“For all I know, he could be Airbnb-ing every time he goes out of town,” he said. “If he asked, I would probably say he could.”

Landlords on patrol

Other landlords aren’t as open to tenants running their own rental businesses. And some crack down on those who try. Venetia Makshanoff, property operations manager at Mosaic Property Management, said the company has started monitoring Airbnb to see if any apartments within its seven buildings are up for rent.

Some landlords have taken to searching the site for their properties.

Some landlords have taken to searching the site for their properties.

“We have a gated community, so to speak, and these people are renting to someone that they don’t know and we don’t know and exposing other residents to possible harm,” she said. “We’ve worked hard to put into place what we feel is a fair but stringent screening policy, and people are circumventing that by allowing other people to move in.”

Makshanoff said Mosaic first became aware that some of its tenants were subletting their apartments through the site last summer.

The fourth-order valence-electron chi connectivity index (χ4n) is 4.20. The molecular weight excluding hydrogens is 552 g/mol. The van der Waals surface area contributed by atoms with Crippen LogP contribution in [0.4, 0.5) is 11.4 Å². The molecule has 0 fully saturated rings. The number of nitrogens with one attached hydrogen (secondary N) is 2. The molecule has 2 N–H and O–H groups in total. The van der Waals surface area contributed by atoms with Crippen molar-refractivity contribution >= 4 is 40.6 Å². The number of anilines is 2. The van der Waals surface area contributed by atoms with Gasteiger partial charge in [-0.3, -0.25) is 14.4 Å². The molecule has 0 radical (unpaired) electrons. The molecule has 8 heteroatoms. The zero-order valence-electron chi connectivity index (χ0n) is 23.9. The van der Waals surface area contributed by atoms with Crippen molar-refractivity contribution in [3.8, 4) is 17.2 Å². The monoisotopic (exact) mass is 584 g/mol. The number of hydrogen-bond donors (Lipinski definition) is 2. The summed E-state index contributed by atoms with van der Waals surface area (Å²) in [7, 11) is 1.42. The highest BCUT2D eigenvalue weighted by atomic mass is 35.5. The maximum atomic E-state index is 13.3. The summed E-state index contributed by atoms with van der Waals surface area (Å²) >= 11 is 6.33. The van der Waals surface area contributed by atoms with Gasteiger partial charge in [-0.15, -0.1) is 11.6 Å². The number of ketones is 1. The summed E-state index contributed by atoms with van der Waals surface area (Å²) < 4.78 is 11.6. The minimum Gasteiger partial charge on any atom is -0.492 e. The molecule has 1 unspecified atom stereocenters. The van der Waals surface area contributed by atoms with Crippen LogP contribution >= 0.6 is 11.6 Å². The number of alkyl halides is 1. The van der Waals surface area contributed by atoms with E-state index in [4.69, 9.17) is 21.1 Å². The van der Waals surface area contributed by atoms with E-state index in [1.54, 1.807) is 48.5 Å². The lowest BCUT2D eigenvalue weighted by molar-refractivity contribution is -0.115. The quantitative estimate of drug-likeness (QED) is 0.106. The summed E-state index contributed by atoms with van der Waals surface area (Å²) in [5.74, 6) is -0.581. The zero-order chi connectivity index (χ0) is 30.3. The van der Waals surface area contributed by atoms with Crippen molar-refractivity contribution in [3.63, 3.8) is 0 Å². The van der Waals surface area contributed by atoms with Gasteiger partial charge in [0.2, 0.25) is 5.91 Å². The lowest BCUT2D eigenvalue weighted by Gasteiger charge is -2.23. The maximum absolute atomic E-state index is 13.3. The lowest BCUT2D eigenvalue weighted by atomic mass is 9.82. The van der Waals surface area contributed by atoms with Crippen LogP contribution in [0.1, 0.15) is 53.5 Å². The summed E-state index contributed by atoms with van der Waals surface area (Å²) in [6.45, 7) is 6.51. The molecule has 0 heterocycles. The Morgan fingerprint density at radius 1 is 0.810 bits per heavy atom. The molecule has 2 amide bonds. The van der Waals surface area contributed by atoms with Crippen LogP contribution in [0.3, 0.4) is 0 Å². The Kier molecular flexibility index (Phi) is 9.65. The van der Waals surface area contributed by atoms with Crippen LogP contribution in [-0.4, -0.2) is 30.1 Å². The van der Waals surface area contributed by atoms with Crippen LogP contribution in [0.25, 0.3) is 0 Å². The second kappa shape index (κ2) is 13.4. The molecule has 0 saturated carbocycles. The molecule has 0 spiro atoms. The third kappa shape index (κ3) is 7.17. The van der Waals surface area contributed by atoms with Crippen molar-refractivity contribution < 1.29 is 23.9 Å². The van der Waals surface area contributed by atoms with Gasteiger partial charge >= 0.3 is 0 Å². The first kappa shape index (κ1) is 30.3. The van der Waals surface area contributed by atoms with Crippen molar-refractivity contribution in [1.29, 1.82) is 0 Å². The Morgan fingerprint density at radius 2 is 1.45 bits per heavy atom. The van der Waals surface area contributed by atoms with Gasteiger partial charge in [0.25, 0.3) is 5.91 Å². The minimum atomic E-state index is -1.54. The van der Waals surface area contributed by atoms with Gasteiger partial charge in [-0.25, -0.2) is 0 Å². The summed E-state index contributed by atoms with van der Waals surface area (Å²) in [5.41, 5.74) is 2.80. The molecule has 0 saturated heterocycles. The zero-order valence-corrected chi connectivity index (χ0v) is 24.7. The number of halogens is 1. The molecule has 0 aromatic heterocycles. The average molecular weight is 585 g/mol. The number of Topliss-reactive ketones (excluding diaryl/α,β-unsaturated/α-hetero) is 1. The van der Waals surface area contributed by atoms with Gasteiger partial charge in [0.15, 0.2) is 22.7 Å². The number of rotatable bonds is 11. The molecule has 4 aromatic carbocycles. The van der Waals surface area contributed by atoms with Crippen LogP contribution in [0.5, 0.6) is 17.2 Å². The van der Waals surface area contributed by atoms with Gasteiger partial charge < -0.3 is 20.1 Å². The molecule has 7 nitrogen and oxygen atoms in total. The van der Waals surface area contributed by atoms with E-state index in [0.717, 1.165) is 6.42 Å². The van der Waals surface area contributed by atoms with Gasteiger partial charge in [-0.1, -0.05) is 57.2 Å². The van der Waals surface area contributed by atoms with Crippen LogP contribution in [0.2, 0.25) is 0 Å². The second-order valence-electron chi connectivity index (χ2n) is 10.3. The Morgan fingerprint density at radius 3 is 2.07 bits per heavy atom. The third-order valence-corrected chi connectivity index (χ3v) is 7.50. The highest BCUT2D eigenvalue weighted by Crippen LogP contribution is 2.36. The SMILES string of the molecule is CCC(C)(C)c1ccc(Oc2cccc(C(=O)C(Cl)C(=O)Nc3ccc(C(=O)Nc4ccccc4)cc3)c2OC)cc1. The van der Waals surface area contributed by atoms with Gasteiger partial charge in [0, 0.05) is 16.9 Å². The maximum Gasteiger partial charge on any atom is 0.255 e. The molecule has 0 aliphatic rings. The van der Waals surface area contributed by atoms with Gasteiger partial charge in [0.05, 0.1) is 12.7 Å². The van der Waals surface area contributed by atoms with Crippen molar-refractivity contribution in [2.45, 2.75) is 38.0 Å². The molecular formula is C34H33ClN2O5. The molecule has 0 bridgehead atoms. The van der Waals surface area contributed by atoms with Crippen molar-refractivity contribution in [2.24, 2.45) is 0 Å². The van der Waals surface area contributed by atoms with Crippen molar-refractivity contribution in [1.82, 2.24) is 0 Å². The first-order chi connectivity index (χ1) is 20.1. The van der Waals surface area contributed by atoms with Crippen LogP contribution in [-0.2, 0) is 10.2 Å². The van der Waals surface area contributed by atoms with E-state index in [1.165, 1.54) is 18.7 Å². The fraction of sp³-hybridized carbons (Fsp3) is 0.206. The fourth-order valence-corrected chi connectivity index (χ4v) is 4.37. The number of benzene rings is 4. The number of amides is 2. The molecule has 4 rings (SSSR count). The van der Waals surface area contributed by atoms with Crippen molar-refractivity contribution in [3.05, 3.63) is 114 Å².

“We did some research and found out that we had three people in Capitol Heights and one in Highland Park using Airbnb, and that’s an absolute violation of our lease,” she said. “We gave them notices to quit (their leases).”

One of the tenants hadn’t yet made her first rental, so Mosaic allowed her to stay, Makshanoff said. But the company issued notices to all of its tenants emphasizing that it prohibited Airbnb rentals.

Cornerstone has taken a similar approach. Hogan said members of his staff check the site about once a month for listings in any of the company’s 107 buildings. If one is discovered, the company notifies the tenant and asks that they resolve the issue within three days – something it has done three times within the past two years.

“If the places are owned, I’m pro-Airbnb,” Hogan said. “I have no qualms with that. But when you’re making money off of someone else’s investment, I have a moral issue with that.”

The city weighs in

Last year, the City Council formed a task force to devise regulations that would allow residents to list their places on Airbnb and other sites if they meet certain criteria. A draft of the proposed regulations calls for zoning code revisions to legalize the practice if the home’s primary resident obtains a business license, affirms that the rental has safety features such as smoke detectors and gets permission from an HOA or landlord if necessary.